Antibiotic jewel loop

Antibiotic jewel loop

06/06/2019

Chemical synthesis shows: an antibiotic of the human nose works by translocation of protons

Antibiotic resistant bacteria are a growing health problem. New antibiotics face difficulties. German researchers have recently found:


The antibiotic of the human nose works by proton translocation

(c) Wiley-VCH

In the human nose, they discovered Lugdunin, a new cyclic peptide derived from the bacterium Staphylococcus lugdunensis that has potent antimicrobial activity, including resistant strains of Staphylococcus aureus.

Using synthetic variants, they have now succeeded in elucidating the mechanism of action. As they explain in the journal Angewandte Chemie, it is a transport of protons across the bacterial membrane.

The most interesting component of Lugdunin is its thiazolidine group (a pentagon of three carbon atoms, a nitrogen and a sulfur), which is part of the peptide core. This five ring cycle is reminiscent of a clasp that "adorns" the peptide ring.

Therefore, the researchers called the new class "fibupeptides" of fibula lat: clasp. The researchers had already succeeded in synthesizing the natural Lugdunin. At present, the team from the University of Tübingen and the University of Göttingen has optimized the synthetic route by realizing numerous natural product derivatives for a comprehensive study of the mechanism of action. until then unknown.

For example, they successively replaced each amino acid of the peptide core with the amino acid alanine, leaving the "ornamental clasp" and producing a fibupepdide in mirror. With the derivatives, they carried out activity tests.

In this way, the team of chemists, biochemists and microbiologists discovered that the cyclic structure of the peptide, the "clasp" thiazolidine, but also two of the amino acids, tryptophan and leucine, are essential to the l? antibiotic effect.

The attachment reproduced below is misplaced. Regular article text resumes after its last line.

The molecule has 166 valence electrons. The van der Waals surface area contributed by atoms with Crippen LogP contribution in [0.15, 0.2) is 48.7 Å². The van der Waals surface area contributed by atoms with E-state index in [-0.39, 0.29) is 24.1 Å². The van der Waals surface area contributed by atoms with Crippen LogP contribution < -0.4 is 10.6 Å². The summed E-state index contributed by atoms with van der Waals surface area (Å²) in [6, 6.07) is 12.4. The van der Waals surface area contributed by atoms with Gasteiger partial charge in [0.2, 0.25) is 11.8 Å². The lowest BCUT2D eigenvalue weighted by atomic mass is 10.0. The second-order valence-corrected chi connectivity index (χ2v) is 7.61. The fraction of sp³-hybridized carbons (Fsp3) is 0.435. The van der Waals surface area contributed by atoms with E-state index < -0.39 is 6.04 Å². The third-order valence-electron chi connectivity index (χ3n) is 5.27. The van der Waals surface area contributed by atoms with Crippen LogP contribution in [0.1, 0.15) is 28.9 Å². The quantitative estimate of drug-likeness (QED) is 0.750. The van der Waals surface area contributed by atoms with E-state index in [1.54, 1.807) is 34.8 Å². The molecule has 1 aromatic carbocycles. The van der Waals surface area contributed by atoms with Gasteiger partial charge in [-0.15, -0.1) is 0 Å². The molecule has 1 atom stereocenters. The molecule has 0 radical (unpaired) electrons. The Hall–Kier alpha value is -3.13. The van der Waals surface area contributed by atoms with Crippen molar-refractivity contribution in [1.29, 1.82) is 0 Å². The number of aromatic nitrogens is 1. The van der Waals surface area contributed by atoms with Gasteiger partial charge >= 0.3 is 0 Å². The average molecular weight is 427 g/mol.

In addition, the peptide nucleus must always be composed of alternating amino acids D and L. Whether the original or the mirror image does not matter. "This goes against a stereospecific receptor-ligand interaction," said Nadine Schilling of Stephanie Grond's research group, "but for an interaction with a small molecule or ion."

In addition, the authors discovered that active derivatives of lugdunine break down the electrical potential (voltage difference between the outside and the inside) of bacterial cell membranes and thus kill bacteria. The incorporation of an additional tryptophan intensified the interactions with the membranes and enhanced the antibacterial effect.

Grond: "These results suggest a transport of ions across the bacterial membrane." To elucidate this, artificial vesicles with a pH gradient were generated on the surrounding solution. The addition of active fibopeptides resulted in a rapid pH balance – without destroying membranes or forming pores.

"The mechanism of action seems to be a translocation of protons across the membrane," Grond said. "Whether Lugdunin acts as a mobile carrier or as a proton channel remains to be clarified."

Angewandte Chemie: Press Release 15/2019

Author: Stephanie Grond, Eberhard-Karls University of Tübingen (Germany), https: //www.mnf.uni-tuebingen.de/fachbereiche/chemie/institute/organische-chemie …

Angewandte Chemie, PO Box 101161, 69451 Weinheim, Germany.

Original publication:

https://doi.org/10.1002/ange.201901589

Further information:

http://presse.angewandte.de

Dr. Karin J. Schmitz | Society of German Chemists e.V.